5. If you have full custody, you will still probably need the statement and signature of the child’s father if known. Below read: Notice of Petition to Change Name. This form addresses a notice you must run in your local paper giving an interested party time to come forward and object to your petition.

6. You will have to provide a reason. Keep it simple. For example: John desires to change her name to Jane as she transitions from male to female to reflect outwardly who she is authentically on the inside. Also, she desires for her official identification documents, her school records and her medical record as well as any other documents related to her identification to reflect this name that she has chosen. (Add any other reasons you want.)

The Superior Court cannot deny you a name change for any reason, except if the court deems you are attempting to commit fraud. As long as you have all of the required legal documents, you will be fine.

7. In this section read the choices and chose based on your situation.

8. Sign and date

Example statement Exhibit A (Obviously replace your information with the information listed in the parenthesis, then remove the parenthesis. You are welcome to copy/paste into your own document.)

I (John Doe), the biological (father) of my minor child, (John Doe, Jr.), do hereby give my consent this (22nd) day of (January 2019), to change the name of said minor child from:

(John Doe, Jr.)


(Jane Doe)

John Doe Signature

The second form is the VERIFICATION.

Leave it blank but take it with you. The verification page you will not fill out until you go to the Clerk of Court, Superior Court office at your local county courthouse. The form will be filled out by a notary public.

A notary public will:

1. Witness that you appeared in person
2. Will confirm your identity by you presenting a GA driver’s license or other form of identification (see your county website for what documents they will accept for identity)
3. Watch you sign your name and compare your name to the signature on your identification documents.
4. If s/he is satisfied with your identity s/he will date and sign your verification as well as stamp it with her seal.

See more information about this in Step 4.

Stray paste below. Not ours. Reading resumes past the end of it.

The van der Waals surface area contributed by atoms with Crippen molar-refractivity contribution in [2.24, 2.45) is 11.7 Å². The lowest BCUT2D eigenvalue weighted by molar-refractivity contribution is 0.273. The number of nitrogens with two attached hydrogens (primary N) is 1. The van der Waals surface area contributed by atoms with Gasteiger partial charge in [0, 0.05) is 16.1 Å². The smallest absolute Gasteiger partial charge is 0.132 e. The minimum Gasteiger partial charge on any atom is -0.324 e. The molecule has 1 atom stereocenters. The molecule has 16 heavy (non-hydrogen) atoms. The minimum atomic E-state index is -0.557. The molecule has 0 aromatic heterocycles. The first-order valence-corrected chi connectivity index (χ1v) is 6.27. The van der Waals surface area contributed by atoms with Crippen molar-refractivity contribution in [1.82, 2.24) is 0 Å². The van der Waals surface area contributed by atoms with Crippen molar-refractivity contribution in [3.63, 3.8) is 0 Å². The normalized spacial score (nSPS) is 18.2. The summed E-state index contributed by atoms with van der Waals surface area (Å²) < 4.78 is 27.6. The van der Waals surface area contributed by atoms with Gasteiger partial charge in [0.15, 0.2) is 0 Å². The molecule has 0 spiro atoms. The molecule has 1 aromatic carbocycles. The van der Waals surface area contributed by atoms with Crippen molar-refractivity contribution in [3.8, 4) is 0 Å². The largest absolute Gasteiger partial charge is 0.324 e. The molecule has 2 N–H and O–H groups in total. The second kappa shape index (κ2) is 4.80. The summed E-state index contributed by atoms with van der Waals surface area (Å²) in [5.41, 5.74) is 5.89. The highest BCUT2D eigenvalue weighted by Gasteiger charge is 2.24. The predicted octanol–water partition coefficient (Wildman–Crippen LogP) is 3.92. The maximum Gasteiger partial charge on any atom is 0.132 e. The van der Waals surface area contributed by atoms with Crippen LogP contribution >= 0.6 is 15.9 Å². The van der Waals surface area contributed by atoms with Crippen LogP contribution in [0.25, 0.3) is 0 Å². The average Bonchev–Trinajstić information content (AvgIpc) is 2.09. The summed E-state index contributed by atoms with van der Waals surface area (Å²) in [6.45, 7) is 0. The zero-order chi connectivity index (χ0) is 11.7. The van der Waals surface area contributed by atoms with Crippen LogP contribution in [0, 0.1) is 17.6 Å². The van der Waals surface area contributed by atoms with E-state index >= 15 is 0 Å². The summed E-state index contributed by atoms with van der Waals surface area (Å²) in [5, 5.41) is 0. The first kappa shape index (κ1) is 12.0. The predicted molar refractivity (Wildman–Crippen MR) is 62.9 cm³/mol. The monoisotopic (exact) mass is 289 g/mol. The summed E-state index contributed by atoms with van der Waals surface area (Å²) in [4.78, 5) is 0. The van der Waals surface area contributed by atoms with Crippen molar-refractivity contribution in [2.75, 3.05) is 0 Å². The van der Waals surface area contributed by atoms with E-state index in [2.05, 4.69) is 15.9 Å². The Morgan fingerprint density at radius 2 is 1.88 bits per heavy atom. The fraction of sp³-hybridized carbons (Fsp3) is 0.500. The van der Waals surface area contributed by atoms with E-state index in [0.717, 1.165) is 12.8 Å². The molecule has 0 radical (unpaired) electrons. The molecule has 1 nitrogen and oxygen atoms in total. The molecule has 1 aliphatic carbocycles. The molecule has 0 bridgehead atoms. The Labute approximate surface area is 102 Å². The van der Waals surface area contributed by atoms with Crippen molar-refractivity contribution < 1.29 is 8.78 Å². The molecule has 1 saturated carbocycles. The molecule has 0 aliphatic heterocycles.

The third form is a Notice of Petition to Change Name.
This form is a notice you will take to your local paper to publish once the Clerk of Court has given you a file number. I’ll explain the file number in Step 4. Read the notice. The reason for this notice is to give affected parties (an estranged parent for example) to appear in court and to file objections to your petition. Objections must be filed within 30 days of the court date.

We had not come out publicly to anyone at the time I portioned to change my daughter’s name. At first, I was worried that I had to run this notice. You will be required to run the notice in your local paper once a week for 4 weeks. I do not know of what types of reasons someone would object to your child’s name change. The only reason I can think of for someone to object possibly is an absent parent or possibly a relative (?) would see the notification and object? (If anyone reading this wants to add a comment regarding valid reasons someone might object, your comment would be welcome.)

I decided, that most people do not read this section of the newspaper any way. But, I asked the person at the courthouse who filed my petition if there was an exception for minors for privacy if the other parent had signed the consenting statement. She told me there was not and I had to run the notice. I think this should be changed for the privacy of the child.

Go ahead and fill in all of the blanks. This is just personal information. You can also go ahead and sign this form as no notary is needed.

Take this form with you in your packet.

You should now have the following forms in your packet filled out in black ink.
• Petition to Change Name(s) of Minor Child(ren)
• The Verification
• Notice of Petition to Change Name

Some counties will be able to offer you the option to fill in your forms on your computer or at your county courthouse. If you fill them out at home, print them to take with you. Otherwise follow instructions given by your county.

STEP 4 File your completed paper work with the Clerk of Court, Superior Court

Take your completed documents to your county courthouse to “file” with the Clerk of the Superior Court. File just means you are turning in your petition to the court. Usually you will go through security upon entering the courthouse. You can ask the guards for directions to the Clerk’s Office for the Superior Court. They do not mind. You do not need an appointment.

Once you find the clerk’s office, follow the procedure. When it is your turn, the clerk will make sure all of your paperwork is completed correctly and ask you any necessary questions.

S/he will then direct you to the notary public, aka, a notary, to complete your Verification form. At my courthouse the notary is in the same office. The courthouse in your county should have a notary on site. If you are unsure if your county courthouse has a notary, call ahead. A notary makes your paperwork official and gives it legal weight by determining you are who you say you are and that you are a legal resident in the county and state you are claiming.

The most common form of ID you will present to a notary is your Georgia issued, current Driver’s License. You may not present expired documents. If you do not have a Georgia issued Driver’s License, I would call the notary service you are using, call your county courthouse, or look on your county’s courthouse website to determine what documents they will accept for proof of identity and legal residency. You do have to be a legal resident of the county you are petitioning in. If you just moved to a new location, I would call and ask what the rules are regarding residency.